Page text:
BC Poetry 2016: "How to Be Eaten by a Lion" by Michael Johnson (Nightwood Editions)

The Church of My Mother’s Hands

Her sweet loom and thread
wove our days
with awe. From the dirty lace
of corner cobwebs: dead
moths, bluebottle fly fossils;
and raven loot hoarded
in rafters and slatboarded
gables. From windowsills:
mirror and beads, brass
and keys, his own nightblack
down. His vanity at bric-a-brac
made Mom pause her trespass
into ravendom: who could take
his nest of rookery fluff
and feathers long cast off,
this salvage we mistake
for stolen? Foil, porcelain,
and rumpruff of sunbird,
remnant mange of a blurred
hummingbird’s cousin
stunned at our window,
revived by her healing,
delicate hands, bringing
the fallen back. O light, O
sweet hour, when else
are we so recklessly beautiful?
Dare the days and moonful
nights to forget this pulse:
Sunbird, caged
in bonehollows, fires
for feathers. All our hours
slowed; we aged
one immeasurable breath
as she lifted him, laid
a hand, prayed
he pass into arms Death
might fear, staring
with me and my brother,
as that bird, raised high in her
hands, took wing.


Michael Johnson's work has appeared in numerous literary journals including The Antigonish Review, The Fiddlehead,The Malahat Review, PRISM International, Mid-American Review and Gargoyle. He was a finalist for Poetry Magazine's Ruth Lilly Fellowship and the Bronwen Wallace Award for Emerging Writers. He was nominated for the Pushcart Prize and, in 2014, won the Dr. Sherwin W Howard Award for best poetry in Weber: The Contemporary West. He lives in Penticton, BC.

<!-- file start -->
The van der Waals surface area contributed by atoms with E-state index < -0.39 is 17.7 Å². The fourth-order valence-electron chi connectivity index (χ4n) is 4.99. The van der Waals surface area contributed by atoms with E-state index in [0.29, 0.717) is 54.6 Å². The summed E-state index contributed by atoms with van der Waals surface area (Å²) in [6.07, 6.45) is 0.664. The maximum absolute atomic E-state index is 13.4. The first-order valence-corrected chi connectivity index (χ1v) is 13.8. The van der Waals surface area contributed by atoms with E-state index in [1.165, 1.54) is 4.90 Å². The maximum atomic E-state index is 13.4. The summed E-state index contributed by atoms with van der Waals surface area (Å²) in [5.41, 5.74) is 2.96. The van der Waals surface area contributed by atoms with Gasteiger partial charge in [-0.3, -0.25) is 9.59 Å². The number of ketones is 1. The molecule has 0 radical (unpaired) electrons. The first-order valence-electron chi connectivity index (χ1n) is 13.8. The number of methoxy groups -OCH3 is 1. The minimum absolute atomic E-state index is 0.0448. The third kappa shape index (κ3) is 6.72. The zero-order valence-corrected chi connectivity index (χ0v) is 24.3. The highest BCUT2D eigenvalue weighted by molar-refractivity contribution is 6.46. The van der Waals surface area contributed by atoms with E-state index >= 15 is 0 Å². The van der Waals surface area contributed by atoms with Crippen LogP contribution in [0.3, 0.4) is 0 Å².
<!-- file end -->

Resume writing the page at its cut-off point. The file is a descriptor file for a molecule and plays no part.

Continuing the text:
From the monk who sets himself on fire in a crowded intersection of Saigon (“the familiar corded tendons of his hands, become / a bracken of ashes, a carbon twine of burnt”), to the salmon run in British Columbia (“The salmon word / for home is glacierdust and once-tall trees unlimbed, / a taste, no matter where, they know”), Johnson writes of topics varied and eclectic, unified by a focus on moments both declining and revenant.

Startling and haunting, the poems delve into the ways in which these moments are transformative, beautiful and unexpected. Being eaten by a lion is a gift rather than a loss, an opportunity for grace: “Instead, focus on your life, / its crimson liquor he grows drunk on. / Notice the way the red highlights his face, / how the snub nose is softened, the lips made / fuller; notice his deft musculature, his rapture.”

Lyrical and rich with visceral imagery, How to Be Eaten by a Lion lingers, exploring the world with an eye for detail and an ear for music.


Arriving May 7th, 2016.


Book Launches: TBA.

Purchases: The Harbour Publishing website, or at your local bookstore. $18.95.


Read the book and find out. Yum!

The copyrights of all poems included in the series remain with their authors, and are reprinted with the permission of the publishers.

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